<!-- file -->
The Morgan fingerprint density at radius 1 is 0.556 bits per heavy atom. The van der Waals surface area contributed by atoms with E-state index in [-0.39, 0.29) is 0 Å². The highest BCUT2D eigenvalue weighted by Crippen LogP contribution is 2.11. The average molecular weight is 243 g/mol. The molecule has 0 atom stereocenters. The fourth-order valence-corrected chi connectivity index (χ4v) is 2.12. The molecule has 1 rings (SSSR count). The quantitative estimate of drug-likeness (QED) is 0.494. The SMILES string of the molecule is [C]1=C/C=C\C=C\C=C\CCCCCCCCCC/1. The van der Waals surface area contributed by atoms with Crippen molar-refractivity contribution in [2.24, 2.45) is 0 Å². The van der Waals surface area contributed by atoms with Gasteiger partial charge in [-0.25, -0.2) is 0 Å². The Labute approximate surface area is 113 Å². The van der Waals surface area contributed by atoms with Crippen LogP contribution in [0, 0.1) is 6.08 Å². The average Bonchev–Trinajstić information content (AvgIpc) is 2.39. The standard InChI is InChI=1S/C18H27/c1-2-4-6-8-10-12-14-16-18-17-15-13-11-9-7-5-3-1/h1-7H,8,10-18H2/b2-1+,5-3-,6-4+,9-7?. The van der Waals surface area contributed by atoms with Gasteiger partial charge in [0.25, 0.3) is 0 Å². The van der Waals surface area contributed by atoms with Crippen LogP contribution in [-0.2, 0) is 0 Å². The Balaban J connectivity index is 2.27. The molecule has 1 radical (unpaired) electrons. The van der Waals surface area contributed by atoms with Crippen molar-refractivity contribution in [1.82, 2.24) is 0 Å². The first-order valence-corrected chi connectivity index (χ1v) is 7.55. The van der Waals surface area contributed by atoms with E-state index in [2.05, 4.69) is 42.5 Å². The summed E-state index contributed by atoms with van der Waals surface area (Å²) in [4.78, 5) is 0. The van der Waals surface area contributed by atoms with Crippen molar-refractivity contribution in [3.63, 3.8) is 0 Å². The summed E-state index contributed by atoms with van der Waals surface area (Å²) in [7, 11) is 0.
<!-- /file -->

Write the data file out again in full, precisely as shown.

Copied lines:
The Morgan fingerprint density at radius 1 is 0.556 bits per heavy atom. The van der Waals surface area contributed by atoms with E-state index in [-0.39, 0.29) is 0 Å². The highest BCUT2D eigenvalue weighted by Crippen LogP contribution is 2.11. The average molecular weight is 243 g/mol. The molecule has 0 atom stereocenters. The fourth-order valence-corrected chi connectivity index (χ4v) is 2.12. The molecule has 1 rings (SSSR count). The quantitative estimate of drug-likeness (QED) is 0.494. The SMILES string of the molecule is [C]1=C/C=C\C=C\C=C\CCCCCCCCCC/1. The van der Waals surface area contributed by atoms with Crippen molar-refractivity contribution in [2.24, 2.45) is 0 Å². The van der Waals surface area contributed by atoms with Gasteiger partial charge in [-0.25, -0.2) is 0 Å². The Labute approximate surface area is 113 Å². The van der Waals surface area contributed by atoms with Crippen LogP contribution in [0, 0.1) is 6.08 Å². The average Bonchev–Trinajstić information content (AvgIpc) is 2.39. The standard InChI is InChI=1S/C18H27/c1-2-4-6-8-10-12-14-16-18-17-15-13-11-9-7-5-3-1/h1-7H,8,10-18H2/b2-1+,5-3-,6-4+,9-7?. The van der Waals surface area contributed by atoms with Gasteiger partial charge in [0.25, 0.3) is 0 Å². The van der Waals surface area contributed by atoms with Crippen LogP contribution in [-0.2, 0) is 0 Å². The Balaban J connectivity index is 2.27. The molecule has 1 radical (unpaired) electrons. The van der Waals surface area contributed by atoms with Crippen molar-refractivity contribution in [1.82, 2.24) is 0 Å². The first-order valence-corrected chi connectivity index (χ1v) is 7.55. The van der Waals surface area contributed by atoms with E-state index in [2.05, 4.69) is 42.5 Å². The summed E-state index contributed by atoms with van der Waals surface area (Å²) in [4.78, 5) is 0. The van der Waals surface area contributed by atoms with Crippen molar-refractivity contribution in [3.63, 3.8) is 0 Å². The summed E-state index contributed by atoms with van der Waals surface area (Å²) in [7, 11) is 0.